Monday's return of international travel might be “the straw that breaks the camel’s back,” according to a virology expert.
Dr Gerald Barry welcomed the return of travel and the expected return of indoor dining next week, but warned these industries will suffer because of the failure to carry out improvements to the public health service.
Public health should have been arranged to better suppress the coronavirus, he told RTÉ radio’s Today with Claire Byrne show, and genome sequencing should have been better utilised to track outbreaks.
Dr Barry called for Covid-19 test centres to be established in every town, easily accessible so that people would be encouraged to use them.
His comments came as people began to jet off on foreign holidays this morning, with non-essential international travel resuming in Ireland.
Government advice on travel changed on July 19th, advising people to travel safely and in line with public health guidelines rather than avoid all non-essential travel.
For travel within the European Union and European Economic Area, a digital Covid certificate system is now also in place for citizens.
For many, it marks the first time in more than 16 months that they have taken to the skies and left the island.
With airports across the country prepared for a busy day, airline Aer Lingus reported operations running smoothly at Dublin Airport this morning.
Over 22,000 people are expected to pass through the airport on Monday, as both Aer Lingus and Ryanair have ramped up their schedules in light of the implementation of the EU's digital Covid cert.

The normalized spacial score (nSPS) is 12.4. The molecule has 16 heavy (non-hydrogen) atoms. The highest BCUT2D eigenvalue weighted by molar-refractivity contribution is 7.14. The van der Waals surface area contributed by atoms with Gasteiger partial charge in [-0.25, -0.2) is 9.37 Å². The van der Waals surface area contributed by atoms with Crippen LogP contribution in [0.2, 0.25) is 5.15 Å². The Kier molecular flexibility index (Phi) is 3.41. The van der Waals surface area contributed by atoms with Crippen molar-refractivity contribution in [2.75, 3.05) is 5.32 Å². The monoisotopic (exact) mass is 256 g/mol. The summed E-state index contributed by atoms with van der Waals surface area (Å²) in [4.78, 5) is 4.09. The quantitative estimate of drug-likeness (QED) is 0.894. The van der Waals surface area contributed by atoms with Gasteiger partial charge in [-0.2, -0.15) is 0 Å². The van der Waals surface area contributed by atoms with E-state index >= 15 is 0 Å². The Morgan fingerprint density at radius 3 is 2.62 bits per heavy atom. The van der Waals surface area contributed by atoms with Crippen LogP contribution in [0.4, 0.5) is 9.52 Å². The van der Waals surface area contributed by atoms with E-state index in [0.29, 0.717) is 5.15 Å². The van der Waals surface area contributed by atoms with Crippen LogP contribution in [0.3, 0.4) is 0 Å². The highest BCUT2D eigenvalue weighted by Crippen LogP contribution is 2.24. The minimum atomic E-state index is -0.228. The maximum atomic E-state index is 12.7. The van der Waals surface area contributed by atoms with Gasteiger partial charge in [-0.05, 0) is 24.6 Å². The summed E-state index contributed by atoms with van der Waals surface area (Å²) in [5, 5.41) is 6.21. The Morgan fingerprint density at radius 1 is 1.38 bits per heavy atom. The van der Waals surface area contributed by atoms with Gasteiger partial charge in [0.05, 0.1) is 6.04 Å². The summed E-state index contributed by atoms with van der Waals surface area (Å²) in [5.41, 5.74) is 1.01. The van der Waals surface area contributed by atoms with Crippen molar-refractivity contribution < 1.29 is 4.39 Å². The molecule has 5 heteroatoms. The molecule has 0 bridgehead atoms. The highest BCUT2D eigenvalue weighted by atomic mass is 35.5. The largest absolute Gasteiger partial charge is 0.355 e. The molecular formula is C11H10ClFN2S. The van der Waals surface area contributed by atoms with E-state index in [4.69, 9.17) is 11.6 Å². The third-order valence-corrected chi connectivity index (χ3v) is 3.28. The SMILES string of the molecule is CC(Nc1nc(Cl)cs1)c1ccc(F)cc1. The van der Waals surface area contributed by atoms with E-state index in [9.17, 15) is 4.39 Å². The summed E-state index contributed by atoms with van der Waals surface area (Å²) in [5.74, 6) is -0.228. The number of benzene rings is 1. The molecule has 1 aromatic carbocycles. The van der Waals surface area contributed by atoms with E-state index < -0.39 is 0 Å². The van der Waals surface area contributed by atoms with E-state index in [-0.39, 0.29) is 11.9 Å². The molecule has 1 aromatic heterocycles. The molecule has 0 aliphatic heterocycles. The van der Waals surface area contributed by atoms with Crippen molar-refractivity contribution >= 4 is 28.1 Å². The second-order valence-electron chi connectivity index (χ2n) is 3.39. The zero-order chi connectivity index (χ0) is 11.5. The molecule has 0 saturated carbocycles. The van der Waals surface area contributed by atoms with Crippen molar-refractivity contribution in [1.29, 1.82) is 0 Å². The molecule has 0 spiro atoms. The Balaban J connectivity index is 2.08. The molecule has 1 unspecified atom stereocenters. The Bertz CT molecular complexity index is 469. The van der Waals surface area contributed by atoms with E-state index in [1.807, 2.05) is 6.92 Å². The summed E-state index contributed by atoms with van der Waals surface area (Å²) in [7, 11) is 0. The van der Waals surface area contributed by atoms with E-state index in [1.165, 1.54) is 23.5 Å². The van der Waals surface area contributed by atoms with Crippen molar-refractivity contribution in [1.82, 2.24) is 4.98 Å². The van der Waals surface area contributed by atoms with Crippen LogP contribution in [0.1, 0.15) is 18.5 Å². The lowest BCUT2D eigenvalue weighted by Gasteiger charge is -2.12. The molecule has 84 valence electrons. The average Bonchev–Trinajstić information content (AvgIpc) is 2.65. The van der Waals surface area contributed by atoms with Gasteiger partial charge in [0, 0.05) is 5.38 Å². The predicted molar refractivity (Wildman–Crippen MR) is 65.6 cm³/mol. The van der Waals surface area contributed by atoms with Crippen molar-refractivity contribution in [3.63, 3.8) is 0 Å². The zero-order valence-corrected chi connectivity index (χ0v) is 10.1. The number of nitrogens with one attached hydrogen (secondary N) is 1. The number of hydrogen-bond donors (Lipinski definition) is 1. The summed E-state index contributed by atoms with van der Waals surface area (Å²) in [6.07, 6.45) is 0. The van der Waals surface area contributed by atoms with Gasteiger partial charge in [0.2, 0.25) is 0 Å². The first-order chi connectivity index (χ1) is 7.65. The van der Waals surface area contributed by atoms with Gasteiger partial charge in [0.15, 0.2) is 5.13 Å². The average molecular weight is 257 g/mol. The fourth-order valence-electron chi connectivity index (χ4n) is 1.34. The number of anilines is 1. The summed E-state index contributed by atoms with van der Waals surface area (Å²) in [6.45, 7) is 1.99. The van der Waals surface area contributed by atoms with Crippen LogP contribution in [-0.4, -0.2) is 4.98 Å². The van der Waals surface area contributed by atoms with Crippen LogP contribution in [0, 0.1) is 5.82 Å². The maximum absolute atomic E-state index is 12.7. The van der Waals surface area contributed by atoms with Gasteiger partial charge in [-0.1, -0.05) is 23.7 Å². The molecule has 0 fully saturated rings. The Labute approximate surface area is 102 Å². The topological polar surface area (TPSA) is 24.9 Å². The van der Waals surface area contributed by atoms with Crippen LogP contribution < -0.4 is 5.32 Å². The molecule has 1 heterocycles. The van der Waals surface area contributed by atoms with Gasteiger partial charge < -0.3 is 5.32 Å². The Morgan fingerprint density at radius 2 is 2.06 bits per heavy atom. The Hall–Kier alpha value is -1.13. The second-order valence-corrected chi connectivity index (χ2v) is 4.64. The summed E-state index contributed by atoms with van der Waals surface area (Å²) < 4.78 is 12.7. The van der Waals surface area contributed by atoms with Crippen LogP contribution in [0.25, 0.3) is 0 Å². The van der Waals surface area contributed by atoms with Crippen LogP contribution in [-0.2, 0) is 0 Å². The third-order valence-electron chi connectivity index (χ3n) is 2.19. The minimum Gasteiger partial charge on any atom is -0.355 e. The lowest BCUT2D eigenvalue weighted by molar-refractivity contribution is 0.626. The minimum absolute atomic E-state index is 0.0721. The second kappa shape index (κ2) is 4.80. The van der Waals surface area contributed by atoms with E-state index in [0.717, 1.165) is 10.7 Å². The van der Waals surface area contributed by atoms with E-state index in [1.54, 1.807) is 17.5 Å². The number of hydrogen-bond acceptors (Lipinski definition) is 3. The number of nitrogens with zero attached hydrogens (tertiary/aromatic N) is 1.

Aer Lingus said it was “ready to reunite families and friends” on Monday – although flights were not returning to pre-pandemic levels, with 66 operating today compared to 346 on this day in 2019.
With the implementation of the EU’s digital Covid cert system, travellers will face no quarantine if they have proof of full vaccination, have recovered from Covid-19 or have had a negative PCR test not more than 72 hours prior to arrival.
However, public health advice for those who are unvaccinated remains to avoid high risk activities, including international travel.
When it comes to arrivals into Ireland, travellers – including from Britain – will not have to quarantine if they have proof that they are fully vaccinated or have recovered from Covid-19.
Those who travel on the basis of a negative PCR test will have to self-quarantine for a period, which can be exited with a second negative PCR test taken from day five onwards.
Children between the ages of 12 and 17 will be required to have a negative PCR test taken within 72 hours prior to arrival into Ireland, unless they have valid proof of vaccination or recovery.
Children of any age travelling with accompanying vaccinated or recovered adults will not be required to self-quarantine post arrival. However, where one accompanying adult needs to self-quarantine, then all children must also self-quarantine.
The Government has cautioned that travel continues to carry an element of risk and “travel rules are subject to change at very short notice, including the potential application of the 'emergency brake' mechanism.”
—Additional reporting by Vivienne Clarke.